Head Of The Class

Head of the Class: Chalkboard Picture

Flickr / ThinkPublic

By Jerilyn Klein Bier

Published September 2017 on Financial Advisor Magazine

When financial planner Beth Walker’s son was born in 2002, she used the College Board’s cost calculator to project how much it would cost to send him to college. “I was literally blown away,” she says, by the $250,000 estimate. She was sure there had to be a better way to plan for college.

Walker, an advisor with the Las Vegas-based Wealth Consulting Group, first earned a designation as a certified college planning specialist. But she was disappointed she couldn’t find more formal education on college planning through the profession’s main credentialing channels.

“This niche is the stepchild of the industry,” says Walker, who is based in Colorado Springs. So she started developing her own resources, then eventually her own specialty firm, now known as the Center for College Solutions (it was first called College Funding Coaches).

Other financial advisors have tried to fill the industry void as well. Joe Messinger was at a loss more than a decade ago when his friends leaving graduate school asked him how to manage their student loan debt.

“I had to say, ‘I don’t know anything about that stuff,’” he says. “I started poking around but couldn’t do anything in my big broker-dealer firm and I found no good advice out there.” His initial thoughts about how to pay off education debt evolved into, “How do we stop this now before we get in over our heads?” he says.

Messinger and his colleague Ryan Sheppard were young and looking for an underserved market for which they could build a practice, he says. In 2009, they co-founded Dublin, Ohio-based Capstone Wealth Partners, a fee-only planning firm with an emphasis on college planning and a target market of dual-income, mass-affluent families. Messinger runs the college planning side; Sheppard focuses on investments and clients’ other planning needs. Early this year, they launched Capstone College Partners, which offers videos and other resources to teach other advisors how to do college planning and market a practice.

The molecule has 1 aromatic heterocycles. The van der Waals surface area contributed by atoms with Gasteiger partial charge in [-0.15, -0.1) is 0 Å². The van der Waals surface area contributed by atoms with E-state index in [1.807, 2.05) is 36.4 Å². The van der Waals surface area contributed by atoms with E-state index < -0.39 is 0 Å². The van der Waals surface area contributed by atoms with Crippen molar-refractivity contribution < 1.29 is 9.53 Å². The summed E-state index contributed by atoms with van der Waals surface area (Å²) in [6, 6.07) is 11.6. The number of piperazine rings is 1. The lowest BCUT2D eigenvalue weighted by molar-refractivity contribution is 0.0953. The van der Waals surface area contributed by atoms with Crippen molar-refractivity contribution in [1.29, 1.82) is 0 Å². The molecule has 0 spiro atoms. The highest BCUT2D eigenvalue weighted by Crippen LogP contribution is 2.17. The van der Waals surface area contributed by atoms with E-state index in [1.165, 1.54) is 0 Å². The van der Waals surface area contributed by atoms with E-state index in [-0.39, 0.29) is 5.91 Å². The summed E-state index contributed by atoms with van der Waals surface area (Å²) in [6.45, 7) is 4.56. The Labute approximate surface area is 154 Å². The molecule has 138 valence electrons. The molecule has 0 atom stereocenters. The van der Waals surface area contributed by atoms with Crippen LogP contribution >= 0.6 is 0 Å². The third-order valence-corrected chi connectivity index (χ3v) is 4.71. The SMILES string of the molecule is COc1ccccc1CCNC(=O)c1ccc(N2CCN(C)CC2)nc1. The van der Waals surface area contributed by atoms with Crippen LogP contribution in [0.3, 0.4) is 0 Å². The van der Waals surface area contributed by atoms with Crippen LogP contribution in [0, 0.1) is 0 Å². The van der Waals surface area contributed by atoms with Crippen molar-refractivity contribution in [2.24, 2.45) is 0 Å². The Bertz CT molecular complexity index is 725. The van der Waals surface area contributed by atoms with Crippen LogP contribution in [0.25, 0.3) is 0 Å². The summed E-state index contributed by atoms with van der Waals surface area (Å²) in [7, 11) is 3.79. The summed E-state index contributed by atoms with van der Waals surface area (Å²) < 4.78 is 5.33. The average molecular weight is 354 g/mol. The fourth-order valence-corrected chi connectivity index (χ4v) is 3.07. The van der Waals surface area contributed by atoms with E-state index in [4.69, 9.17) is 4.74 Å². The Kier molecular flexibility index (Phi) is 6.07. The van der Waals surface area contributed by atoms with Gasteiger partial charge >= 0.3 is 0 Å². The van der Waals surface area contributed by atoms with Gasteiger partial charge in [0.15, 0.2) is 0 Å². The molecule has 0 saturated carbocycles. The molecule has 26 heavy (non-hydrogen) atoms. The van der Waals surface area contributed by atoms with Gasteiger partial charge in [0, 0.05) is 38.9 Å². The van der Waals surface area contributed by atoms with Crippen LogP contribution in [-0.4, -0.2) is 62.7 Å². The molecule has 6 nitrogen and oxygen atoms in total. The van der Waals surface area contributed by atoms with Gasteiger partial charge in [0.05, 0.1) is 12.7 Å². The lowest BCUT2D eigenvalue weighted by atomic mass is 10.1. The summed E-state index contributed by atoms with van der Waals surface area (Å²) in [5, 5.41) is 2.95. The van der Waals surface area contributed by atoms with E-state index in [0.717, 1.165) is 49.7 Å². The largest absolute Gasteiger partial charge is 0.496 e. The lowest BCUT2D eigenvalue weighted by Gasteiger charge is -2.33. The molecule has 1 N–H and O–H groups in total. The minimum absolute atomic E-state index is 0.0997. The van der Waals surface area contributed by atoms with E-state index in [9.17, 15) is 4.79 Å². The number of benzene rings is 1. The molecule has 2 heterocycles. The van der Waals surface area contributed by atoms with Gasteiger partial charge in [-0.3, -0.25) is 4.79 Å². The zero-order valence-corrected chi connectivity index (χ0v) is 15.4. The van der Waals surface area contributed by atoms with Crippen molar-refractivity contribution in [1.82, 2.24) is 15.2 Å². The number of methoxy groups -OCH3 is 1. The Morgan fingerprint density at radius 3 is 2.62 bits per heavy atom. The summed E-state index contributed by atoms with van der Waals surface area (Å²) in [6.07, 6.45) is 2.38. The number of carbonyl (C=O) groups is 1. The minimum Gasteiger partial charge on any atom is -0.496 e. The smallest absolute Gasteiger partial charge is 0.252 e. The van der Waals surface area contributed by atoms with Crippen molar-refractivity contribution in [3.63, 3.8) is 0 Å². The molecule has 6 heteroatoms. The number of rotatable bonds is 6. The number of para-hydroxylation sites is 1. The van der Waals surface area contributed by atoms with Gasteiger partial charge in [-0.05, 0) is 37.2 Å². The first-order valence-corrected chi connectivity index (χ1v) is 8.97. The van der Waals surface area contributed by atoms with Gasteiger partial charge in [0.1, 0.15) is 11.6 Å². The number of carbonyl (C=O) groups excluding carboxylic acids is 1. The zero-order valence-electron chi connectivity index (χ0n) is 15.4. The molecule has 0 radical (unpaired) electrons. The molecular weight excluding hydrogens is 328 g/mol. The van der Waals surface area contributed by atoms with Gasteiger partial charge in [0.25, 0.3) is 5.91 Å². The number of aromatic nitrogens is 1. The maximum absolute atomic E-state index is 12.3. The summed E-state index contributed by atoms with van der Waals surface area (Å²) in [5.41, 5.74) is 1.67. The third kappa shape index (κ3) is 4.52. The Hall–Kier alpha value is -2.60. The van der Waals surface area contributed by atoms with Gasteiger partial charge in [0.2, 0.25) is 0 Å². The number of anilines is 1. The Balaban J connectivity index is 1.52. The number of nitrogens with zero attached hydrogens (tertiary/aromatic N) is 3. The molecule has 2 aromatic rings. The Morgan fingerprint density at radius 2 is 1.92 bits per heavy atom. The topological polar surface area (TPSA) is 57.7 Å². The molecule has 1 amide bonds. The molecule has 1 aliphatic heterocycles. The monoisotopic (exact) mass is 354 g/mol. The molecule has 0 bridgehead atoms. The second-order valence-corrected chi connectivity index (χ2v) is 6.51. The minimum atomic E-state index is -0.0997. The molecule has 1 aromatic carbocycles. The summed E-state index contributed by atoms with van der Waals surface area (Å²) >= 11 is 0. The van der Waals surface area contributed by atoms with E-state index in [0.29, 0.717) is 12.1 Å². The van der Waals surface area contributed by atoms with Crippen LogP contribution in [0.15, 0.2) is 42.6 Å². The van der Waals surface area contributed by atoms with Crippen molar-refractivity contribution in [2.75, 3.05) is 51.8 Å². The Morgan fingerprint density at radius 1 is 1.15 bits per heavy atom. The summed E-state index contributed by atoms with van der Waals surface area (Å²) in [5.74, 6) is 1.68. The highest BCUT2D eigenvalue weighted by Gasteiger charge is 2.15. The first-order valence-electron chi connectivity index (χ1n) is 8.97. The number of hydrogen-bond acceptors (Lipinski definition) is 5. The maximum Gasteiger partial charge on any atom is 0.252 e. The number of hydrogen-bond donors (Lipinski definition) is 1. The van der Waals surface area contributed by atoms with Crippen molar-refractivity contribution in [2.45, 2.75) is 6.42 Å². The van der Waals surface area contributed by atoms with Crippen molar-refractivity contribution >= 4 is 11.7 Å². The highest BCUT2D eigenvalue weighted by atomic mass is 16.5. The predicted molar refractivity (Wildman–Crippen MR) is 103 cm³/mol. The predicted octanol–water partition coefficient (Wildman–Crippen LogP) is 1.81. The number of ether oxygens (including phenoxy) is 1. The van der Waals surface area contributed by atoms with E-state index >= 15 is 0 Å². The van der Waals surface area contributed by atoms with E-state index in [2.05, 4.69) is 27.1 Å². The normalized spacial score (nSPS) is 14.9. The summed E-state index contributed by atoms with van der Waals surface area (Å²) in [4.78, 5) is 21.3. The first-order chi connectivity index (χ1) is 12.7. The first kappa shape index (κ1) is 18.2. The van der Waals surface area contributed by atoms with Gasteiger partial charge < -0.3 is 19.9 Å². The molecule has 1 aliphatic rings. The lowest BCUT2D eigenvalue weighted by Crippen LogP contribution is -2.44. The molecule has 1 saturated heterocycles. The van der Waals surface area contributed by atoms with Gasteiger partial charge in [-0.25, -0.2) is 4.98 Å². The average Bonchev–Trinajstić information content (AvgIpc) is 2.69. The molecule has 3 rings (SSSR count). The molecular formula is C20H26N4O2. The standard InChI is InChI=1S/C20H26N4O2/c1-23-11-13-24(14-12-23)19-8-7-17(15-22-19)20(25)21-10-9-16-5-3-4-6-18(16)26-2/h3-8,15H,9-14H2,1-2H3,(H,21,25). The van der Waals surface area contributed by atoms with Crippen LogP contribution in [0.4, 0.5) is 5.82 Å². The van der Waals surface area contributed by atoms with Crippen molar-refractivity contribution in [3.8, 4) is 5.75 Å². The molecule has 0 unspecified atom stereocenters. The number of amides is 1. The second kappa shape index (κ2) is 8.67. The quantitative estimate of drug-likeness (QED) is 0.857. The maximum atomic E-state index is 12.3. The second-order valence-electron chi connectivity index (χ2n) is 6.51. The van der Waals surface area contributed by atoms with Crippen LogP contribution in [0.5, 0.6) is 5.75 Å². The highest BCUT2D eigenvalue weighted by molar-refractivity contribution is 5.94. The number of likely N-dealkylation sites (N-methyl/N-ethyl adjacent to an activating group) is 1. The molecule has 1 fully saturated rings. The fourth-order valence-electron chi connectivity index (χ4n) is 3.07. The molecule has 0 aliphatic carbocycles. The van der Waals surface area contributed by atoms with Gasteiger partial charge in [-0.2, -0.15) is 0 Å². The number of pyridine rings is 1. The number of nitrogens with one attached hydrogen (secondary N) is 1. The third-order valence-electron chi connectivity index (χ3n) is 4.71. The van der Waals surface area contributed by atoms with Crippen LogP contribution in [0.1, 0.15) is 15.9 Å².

Beatrice Schultz, co-founder of Vancouver, Wash.-based Westface College Planning, first heard about the subject in 2010 while attending an industry conference. To learn more, the former chemical engineer, who spent 20 years in the semiconductor industry before becoming a CFP in 2007, joined a couple of organizations and met Walker. She learned a lot about the academic side of college planning from the National College Advocacy Group (NCAG).

When advisors reach out to Schultz to ask about building a college planning practice, she stresses the importance of really understanding the specialty and being passionate about it. It’s easy to enter the field as an “expert,” she says, but harder to actually be an expert.

Developing A Focus
Like students searching for colleges, financial advisors also need to “find the right fit” when determining the scope of their practice as college planning practitioners.

Walker has found that most advisors get into college planning to discuss cash flow with parents and don’t think they’ll have to actually talk to students—because that’s what guidance counselors and consultants do. But from her vantage point, as a parent and a planner, she says, “You can’t unbundle this process.”

She had this epiphany when the child of one of her clients, upon arriving at college, “had a complete meltdown,” she says, and had to be taken home. “I never asked if he’d spent time away from home or what he wanted to major in,” she says. “He wasn’t emotionally ready [for college],” she says. An extreme case, she says, “but it was so telling to me.”